I fear the time has come for everyone connected to the club to come together again and defend our beloved Cottage against an even greater threat than property developers. This threat, unlike others, can’t be negotiated with, scared away or ignored—it’s climate change and, more precisely, the extreme weather impacts it brings.
A report published a couple of years ago highlighted how climate change is affecting sports, particularly in the UK where more frequent and severe flooding is a major concern. The report assessed risks for all 92 football league grounds, and, you guessed it, Craven Cottage is under significant threat.
The report was widely-publicised and I held out hope that the club would take action to address its own environmental impact and use its position to advocate more broadly. After all, aside from the real and ongoing threat from climate change, our club is intrinsically linked to the natural environment. It’s part of our identity and should remain so. The matchday experience for both home and away fans is incomplete without a stroll through the greenery of Bishops Park. A breakdancing badger walks around the pitch before kickoff. And how many of us have looked out onto the river in despair, contemplating the start of the second half 2-0 down?
Alas, that action is yet to be forthcoming. In its 2022 ranking of Premier League football clubs’ sustainability credentials, which assesses their environmental performance, the Sport Positive League had Fulham joint-third worst with 10 points out of a possible 27. Relegation form. And, most embarrassingly, a long way off Brentford and that lot down the road.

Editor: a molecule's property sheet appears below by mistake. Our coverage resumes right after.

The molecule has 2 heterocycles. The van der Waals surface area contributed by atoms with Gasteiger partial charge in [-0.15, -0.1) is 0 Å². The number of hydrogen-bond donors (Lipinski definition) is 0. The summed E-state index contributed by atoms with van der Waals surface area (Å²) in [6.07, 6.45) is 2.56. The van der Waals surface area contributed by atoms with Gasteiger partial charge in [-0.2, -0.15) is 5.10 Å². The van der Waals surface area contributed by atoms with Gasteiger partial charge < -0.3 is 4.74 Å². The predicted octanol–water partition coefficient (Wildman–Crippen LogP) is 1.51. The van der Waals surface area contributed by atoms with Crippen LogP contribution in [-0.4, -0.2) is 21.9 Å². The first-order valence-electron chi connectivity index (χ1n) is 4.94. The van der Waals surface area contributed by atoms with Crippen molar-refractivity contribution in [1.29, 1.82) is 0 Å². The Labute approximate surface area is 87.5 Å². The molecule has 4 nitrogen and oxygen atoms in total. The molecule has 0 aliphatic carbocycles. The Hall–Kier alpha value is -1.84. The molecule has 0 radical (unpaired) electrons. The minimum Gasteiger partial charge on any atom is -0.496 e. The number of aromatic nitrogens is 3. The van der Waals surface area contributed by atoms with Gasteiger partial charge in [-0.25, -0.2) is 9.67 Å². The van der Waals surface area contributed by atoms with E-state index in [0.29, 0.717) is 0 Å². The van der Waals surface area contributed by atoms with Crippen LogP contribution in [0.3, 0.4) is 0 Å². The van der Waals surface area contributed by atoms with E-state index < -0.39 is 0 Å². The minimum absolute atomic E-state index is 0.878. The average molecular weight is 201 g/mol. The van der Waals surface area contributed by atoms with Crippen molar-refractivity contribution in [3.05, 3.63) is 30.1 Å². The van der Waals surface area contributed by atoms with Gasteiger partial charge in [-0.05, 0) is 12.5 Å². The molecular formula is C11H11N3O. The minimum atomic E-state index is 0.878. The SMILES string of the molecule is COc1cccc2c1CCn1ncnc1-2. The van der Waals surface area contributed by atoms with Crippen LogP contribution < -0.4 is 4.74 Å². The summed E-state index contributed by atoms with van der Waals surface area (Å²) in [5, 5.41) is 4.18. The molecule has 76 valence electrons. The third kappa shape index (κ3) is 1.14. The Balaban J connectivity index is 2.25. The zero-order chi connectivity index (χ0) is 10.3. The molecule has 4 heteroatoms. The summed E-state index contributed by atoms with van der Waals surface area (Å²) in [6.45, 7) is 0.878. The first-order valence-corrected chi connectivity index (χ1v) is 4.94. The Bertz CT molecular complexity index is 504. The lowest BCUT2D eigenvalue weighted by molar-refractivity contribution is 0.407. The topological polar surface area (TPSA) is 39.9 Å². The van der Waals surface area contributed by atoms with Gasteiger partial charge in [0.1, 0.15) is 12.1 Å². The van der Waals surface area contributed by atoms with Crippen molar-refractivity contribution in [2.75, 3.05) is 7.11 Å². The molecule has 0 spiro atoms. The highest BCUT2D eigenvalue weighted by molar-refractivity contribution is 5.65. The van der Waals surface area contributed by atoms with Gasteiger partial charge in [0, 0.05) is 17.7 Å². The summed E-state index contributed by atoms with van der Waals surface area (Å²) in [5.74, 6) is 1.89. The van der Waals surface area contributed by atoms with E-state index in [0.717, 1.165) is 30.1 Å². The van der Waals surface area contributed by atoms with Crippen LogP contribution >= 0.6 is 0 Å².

Even for passionate fans who have stood by Fulham through thick and thin, climate change and environmental sustainability may seem somewhat distant from the club’s core priorities. While acknowledging that there are pressing concerns like ticket prices, it’s really important to recognise the real threat that climate change poses to our beloved sport, club and home.
Having worked in sports and sustainability for a number of years, I understand it can feel abstract. But this isn’t about distant images of polar bears balancing on melting glaciers. It’s about the genuine and present danger to the sport we love and our club’s existence. Consider a future where the club can no longer play at Craven Cottage, robbing our children and grandchildren of the same experiences we cherish—the walk across the park, the hopeful or despairing gaze at the river. Imagine them having to watch Billy breakdance glumly at Loftus Road or another dreaded groundshare.
Fulham Football Club, both as a club and a fanbase, can’t single-handedly solve climate change. But we have a duty to speak up and take action on an issue that is likely to significantly impact something we all hold dear.
To conclude his programme notes, Jimmy Hill reflected on what needed to be done in the aftermath of securing the Cottage’s future.
“So how do those of us alive and ready to carry on the tradition give thanks for the past, the fun we’ve had, the games and the precious victories that have been won, the hours when we have cursed, forgiven and praised our heroes of so many generations of players who have passed us by so readily?
“I think the answer is very clear and is this: having been given the opportunity, a goalscoring chance if you like, we make sure we provide the chance for future generations to continue to enjoy the frustrations and fun by the river. Our duty to our ancestors is to make sure that the new foundations are in place to survive at least another century.”
It’s on us, collectively, to fulfil that vision.
We would be interested to hear any views from our members about this article and the wider topic of sustainability in football. If you have any feedback or feel like you would like to know more about this subject, please do get in touch.